It is generally recognized that construction defect cases are some of the most expensive, and complicated, cases being litigated in California.  I have personally been involved in cases with more than 75 payors contributing to a settlement, including contractors, insurers, and sureties.  I have witnessed them from the beginning of the modern Special Master programs in the 1980’s through the single assignment Special Masters (both mediator and case management/discovery referee) and the dual reference (where the case manager/discovery referee and the mediator are separated) and cases with no outside supervision and the case is handled per the CCP.  In all these cases, the same question is asked by the carriers:  “How can we get these cases evaluated and resolved quicker and less expensively?”  And the related question: “If this is a case that needs to be tried how can we get to that decision point as soon as possible?
Continue Reading Why Every Insurance Carrier Should Insist That The New Construction Form Interrogatories Be Used

Last November I received the following e-mail:

Since courts are so overwhelmed and setting dates for hearing is now running 6 months or longer, how does one do motions to compel further responses to interrogatories in a meaningful way? I booked the first available date with the court, but it is not until next June and I need the responses in order to know what documents to request. Any ideas?

It is unfortunate that the California budget crisis has so imploded civil litigation in our courts. Despite the fact that discovery is the heart and soul or your case and you are entitled to compliance with your discovery requests; law and motion departments typically give discovery motions the lowest priority on their calendar. So, what do you do?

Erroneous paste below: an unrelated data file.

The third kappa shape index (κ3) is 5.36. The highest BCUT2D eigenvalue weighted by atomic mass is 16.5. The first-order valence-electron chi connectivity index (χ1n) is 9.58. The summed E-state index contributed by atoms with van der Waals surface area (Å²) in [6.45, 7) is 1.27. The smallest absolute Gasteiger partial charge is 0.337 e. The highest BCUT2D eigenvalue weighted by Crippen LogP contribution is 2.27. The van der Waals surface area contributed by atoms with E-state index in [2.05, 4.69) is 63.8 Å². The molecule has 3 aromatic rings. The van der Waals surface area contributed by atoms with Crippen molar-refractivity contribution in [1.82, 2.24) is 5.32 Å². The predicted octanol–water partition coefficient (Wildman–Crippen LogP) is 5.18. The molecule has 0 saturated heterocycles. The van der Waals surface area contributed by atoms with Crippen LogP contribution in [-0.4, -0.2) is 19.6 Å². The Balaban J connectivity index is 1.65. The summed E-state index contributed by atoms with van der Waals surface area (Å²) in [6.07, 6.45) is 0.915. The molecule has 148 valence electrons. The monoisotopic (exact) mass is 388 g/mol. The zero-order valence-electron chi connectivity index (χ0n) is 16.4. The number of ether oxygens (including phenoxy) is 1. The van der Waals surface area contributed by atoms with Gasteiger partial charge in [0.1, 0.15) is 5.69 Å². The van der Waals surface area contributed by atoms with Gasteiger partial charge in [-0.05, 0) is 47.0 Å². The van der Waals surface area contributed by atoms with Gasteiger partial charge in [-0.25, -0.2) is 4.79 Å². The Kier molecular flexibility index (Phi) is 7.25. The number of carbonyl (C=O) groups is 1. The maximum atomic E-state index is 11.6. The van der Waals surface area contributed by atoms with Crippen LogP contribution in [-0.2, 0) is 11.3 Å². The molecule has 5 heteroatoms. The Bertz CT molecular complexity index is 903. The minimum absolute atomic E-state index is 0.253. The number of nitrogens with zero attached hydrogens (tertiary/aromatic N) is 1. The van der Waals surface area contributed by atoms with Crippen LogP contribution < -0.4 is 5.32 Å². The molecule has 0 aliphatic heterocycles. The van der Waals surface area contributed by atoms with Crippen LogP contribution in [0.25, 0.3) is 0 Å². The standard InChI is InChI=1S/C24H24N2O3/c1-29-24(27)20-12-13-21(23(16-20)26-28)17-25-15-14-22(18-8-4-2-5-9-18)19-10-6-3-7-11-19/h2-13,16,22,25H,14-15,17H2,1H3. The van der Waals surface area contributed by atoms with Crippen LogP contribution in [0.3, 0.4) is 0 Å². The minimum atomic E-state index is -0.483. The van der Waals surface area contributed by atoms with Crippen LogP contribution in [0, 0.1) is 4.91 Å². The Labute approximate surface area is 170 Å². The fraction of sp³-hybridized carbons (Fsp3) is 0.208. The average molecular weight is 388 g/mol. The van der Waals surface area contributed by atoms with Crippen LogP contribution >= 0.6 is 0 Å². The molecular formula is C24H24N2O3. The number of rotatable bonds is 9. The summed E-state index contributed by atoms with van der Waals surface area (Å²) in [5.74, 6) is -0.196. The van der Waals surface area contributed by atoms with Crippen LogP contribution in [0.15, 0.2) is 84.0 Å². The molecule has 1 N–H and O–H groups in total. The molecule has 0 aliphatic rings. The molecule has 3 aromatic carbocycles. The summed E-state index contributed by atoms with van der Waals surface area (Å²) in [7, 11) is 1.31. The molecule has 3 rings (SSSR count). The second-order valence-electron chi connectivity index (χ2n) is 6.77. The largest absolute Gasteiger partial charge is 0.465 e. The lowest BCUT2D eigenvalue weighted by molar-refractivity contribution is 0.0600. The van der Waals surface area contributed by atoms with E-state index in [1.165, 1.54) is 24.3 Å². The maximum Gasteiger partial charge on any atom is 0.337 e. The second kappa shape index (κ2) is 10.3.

Continue Reading Is It Time to Appoint a Discovery Referee?

Last week I received a phone call from an attorney asking what is the authority that says a party has the right to conduct discovery. I responded, “The Discovery Act!” Counsel stated that they needed more because a special master in their construction defect case refused to allow them to serve discovery and was demanding authority to prove that they had such a right. I thought it was such a basic concept in civil litigation that I was amazed that it even was an issue. Nonetheless, I went to the discovery treatises to find the answer.
Continue Reading You Have The Right To Conduct Discovery!!

Growing up in an Italian household, our dinners consisted of salad, pasta, wine and an argument. Afterwards we all went out for ice cream with no thoughts of the argument that took place at the dinner table. That is because we thought of arguments as a sport and there was no reason to hold any grudges. However, when I became a lawyer I was surprised to find that lawyers did hold grudges despite the fact that law by its nature is an adversarial process and we are professional arguers.
Continue Reading Will You Join Me in the Gutter?

Nine years ago, in the middle of a Deposition, defense counsel called plaintiff counsel a “Bitch.” Plaintiff counsel immediately filed a motion for a Discovery Referee and I was appointed. The court ordered that I sit in on all the depositions and attend the site inspection. All communication including the scheduling of discovery was to be done through me. When I look back on this case, I realize that the moment defense counsel used the word “Bitch” it became the turning point of the case.
Continue Reading When an Apology is a Discovery Response